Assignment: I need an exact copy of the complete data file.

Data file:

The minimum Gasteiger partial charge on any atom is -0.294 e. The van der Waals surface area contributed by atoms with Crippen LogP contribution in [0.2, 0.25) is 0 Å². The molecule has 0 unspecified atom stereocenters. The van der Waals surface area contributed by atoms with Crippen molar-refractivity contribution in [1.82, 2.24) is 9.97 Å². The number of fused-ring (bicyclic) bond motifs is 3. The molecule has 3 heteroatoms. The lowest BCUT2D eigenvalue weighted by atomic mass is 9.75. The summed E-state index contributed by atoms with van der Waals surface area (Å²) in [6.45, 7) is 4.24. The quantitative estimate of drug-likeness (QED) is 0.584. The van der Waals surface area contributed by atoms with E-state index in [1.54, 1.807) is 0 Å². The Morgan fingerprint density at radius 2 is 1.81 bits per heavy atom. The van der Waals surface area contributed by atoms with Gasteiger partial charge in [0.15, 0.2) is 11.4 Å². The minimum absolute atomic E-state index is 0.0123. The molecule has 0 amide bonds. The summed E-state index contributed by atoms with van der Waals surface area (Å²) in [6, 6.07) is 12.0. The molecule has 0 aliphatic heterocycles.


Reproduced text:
The minimum Gasteiger partial charge on any atom is -0.294 e. The van der Waals surface area contributed by atoms with Crippen LogP contribution in [0.2, 0.25) is 0 Å². The molecule has 0 unspecified atom stereocenters. The van der Waals surface area contributed by atoms with Crippen molar-refractivity contribution in [1.82, 2.24) is 9.97 Å². The number of fused-ring (bicyclic) bond motifs is 3. The molecule has 3 heteroatoms. The lowest BCUT2D eigenvalue weighted by atomic mass is 9.75. The summed E-state index contributed by atoms with van der Waals surface area (Å²) in [6.45, 7) is 4.24. The quantitative estimate of drug-likeness (QED) is 0.584. The van der Waals surface area contributed by atoms with E-state index in [1.54, 1.807) is 0 Å². The Morgan fingerprint density at radius 2 is 1.81 bits per heavy atom. The van der Waals surface area contributed by atoms with Gasteiger partial charge in [0.15, 0.2) is 11.4 Å². The minimum absolute atomic E-state index is 0.0123. The molecule has 0 amide bonds. The summed E-state index contributed by atoms with van der Waals surface area (Å²) in [6, 6.07) is 12.0. The molecule has 0 aliphatic heterocycles.